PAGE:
Autumn 2006 courses

In my first quarter at the iSchool I took 3 classes. At this time I had to take preset classes, from the next quarter one I can select my own. Up to a certain degree, because in order to graduate, I have to finish 63 quarter credits, consisting of nine core courses (totaling 34 credits) and 29 elective credits. The quarter started with three days of residency where I got to introduced to the school, professors, classmates and had a few in-person classes too. The rest happened all online.
The Life Cycle of Information course, taught by Stuart Sutton took only two weeks and we got two credits for it. This was an introductory course, touching on a lot of the topics I will study later in detail. The other two courses lasted throughout the ten weeks of the quarter. The Internet Technologies and Applications class, taught by Bob Larson, just like the one I already mentioned was for credit/no credit only. My final project for this class was a website focusing on Information Architecture. I am quite pleased with it despite that I couldn’t use PHP/MySQL as I originally planned.

My third class, Information Behavior, taught by Theresa Anderson was the most challenging and not just because this was the only one graded. Three out of the four assignments were group projects, which may not be my favorite kind of project. However we put together an OK presentation and paper on Special Aspects of the Information Seeking Behavior of Journalists. At the end I got a 3.3 grade for this class (out of possible 4) and got the credits for the other two classes. First quarter is over.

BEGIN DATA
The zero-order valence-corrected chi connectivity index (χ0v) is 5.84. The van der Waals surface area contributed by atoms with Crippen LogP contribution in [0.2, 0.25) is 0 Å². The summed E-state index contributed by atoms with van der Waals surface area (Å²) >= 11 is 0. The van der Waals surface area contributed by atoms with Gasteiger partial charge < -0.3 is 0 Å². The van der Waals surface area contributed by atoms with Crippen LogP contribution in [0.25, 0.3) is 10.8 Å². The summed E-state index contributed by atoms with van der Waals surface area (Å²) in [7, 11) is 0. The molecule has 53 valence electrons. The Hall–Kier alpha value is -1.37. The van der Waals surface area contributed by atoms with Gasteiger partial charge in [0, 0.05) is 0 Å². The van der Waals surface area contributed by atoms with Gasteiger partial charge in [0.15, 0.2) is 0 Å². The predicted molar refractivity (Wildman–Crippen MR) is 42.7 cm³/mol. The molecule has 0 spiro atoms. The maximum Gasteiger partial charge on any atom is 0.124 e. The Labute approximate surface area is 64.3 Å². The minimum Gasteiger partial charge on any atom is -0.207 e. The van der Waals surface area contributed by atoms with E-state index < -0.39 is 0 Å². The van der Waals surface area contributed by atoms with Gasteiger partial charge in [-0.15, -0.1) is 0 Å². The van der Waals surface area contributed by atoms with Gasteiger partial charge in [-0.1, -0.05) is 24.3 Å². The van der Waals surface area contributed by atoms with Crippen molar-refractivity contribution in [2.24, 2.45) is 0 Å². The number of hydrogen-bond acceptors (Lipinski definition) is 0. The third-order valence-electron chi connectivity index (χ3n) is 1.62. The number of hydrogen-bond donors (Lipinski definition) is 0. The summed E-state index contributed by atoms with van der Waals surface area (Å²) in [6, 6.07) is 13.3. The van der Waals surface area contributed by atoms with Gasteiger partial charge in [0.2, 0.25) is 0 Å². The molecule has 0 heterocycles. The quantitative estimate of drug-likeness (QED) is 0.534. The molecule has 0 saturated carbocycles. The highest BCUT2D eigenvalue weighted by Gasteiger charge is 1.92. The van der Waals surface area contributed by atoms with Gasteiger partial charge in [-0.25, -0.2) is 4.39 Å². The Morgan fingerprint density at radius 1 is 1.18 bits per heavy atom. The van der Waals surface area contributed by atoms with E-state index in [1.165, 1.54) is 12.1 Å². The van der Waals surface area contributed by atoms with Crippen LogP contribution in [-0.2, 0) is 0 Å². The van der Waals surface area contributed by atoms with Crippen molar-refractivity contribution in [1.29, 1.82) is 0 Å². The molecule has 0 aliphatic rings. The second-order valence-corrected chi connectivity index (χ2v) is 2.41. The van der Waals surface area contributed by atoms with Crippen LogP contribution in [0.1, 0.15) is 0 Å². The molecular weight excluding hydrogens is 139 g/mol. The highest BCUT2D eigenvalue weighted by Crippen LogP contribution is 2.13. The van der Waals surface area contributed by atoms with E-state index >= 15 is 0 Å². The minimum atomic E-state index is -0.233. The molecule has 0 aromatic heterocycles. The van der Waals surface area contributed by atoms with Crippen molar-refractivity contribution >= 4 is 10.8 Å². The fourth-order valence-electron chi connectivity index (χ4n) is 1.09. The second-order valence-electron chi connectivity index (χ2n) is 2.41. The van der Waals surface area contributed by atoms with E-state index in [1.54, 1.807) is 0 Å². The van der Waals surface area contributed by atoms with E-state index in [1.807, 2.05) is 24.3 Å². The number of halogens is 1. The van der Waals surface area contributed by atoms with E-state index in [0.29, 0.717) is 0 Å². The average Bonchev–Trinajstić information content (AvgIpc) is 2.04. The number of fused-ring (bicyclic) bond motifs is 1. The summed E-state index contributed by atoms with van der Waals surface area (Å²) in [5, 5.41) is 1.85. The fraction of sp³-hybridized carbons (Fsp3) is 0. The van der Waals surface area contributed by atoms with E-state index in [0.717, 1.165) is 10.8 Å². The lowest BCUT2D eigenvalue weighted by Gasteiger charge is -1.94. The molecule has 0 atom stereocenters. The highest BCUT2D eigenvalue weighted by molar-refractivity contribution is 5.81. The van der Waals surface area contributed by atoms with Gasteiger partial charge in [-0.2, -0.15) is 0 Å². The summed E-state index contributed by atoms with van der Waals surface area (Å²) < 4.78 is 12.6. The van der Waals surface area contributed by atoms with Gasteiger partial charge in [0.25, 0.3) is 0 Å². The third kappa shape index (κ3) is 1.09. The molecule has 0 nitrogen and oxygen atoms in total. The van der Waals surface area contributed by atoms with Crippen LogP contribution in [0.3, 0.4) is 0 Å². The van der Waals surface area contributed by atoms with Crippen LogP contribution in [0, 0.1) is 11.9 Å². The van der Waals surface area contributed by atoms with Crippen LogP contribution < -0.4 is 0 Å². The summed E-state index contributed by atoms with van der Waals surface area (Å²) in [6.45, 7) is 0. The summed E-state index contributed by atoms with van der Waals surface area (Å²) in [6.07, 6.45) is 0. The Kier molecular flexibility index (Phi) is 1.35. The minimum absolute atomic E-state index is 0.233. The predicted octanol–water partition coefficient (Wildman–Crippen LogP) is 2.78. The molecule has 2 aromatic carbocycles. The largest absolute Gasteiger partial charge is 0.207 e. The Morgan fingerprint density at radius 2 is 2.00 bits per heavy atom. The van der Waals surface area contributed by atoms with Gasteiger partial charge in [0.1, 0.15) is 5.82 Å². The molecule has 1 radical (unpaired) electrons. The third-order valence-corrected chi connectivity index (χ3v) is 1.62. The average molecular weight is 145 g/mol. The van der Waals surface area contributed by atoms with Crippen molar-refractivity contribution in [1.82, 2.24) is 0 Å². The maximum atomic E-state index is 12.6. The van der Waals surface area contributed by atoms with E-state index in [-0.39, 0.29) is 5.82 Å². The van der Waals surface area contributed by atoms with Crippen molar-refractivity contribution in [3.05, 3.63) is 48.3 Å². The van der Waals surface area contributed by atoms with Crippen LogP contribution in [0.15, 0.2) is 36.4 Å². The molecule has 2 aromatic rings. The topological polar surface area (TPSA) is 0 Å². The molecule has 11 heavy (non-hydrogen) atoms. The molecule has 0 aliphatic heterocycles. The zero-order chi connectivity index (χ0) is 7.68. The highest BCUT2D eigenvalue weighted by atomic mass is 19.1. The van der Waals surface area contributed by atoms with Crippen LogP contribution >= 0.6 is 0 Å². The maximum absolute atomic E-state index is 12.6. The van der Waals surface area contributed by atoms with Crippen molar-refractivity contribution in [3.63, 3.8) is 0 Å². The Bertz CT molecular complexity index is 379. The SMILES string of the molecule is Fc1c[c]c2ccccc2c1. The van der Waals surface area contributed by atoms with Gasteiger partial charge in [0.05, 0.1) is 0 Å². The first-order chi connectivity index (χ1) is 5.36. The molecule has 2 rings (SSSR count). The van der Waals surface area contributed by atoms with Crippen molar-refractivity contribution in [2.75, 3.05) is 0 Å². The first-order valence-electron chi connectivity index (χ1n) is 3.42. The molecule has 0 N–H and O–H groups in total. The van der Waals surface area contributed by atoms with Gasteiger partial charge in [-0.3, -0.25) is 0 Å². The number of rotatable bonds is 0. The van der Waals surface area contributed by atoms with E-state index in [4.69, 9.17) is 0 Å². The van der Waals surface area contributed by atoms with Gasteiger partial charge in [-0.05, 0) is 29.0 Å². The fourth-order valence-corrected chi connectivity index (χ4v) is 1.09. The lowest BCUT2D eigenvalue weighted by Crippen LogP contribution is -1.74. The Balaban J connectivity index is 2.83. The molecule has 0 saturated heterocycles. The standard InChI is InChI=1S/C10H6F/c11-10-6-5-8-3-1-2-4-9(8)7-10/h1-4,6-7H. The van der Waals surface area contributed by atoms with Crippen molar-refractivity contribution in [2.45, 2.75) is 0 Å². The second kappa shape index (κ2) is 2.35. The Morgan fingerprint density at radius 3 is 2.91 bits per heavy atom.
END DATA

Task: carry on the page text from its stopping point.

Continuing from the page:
Here are the descriptions of the courses:

  • LIS 500 The Life Cycle of Information (2 credits)
    • Overview of the major concepts, processes and systems, actors, and operations in the life cycle of information. Introduction to the creation, publishing and distribution, evaluation and selection, organization, access, retrieval, and use of information. Exploration of the social context in which these processes and their stakeholders interact.
  • LIS 510 Information Behavior (4 credits)
    • Introduction to the user-centered approach to information behavior. Theoretical foundations of various information behaviors such as information need, utilizing, gathering, seeking, and evaluating. Synthesis of user studies, construction of user profiles, performance of gap analysis, and application of the results of user studies to improve services and system design.
  • LIS 541 Internet Technologies and Applications (3 credits)
    • Overview of Internet technologies including networking hardware, the TCP/IP protocol suite, addressing, packets and routing, the client/server model. End-user applications for communication and collaboration such as telnet, FTP, email, conferencing, and streaming media. Web site creation, development, and management.

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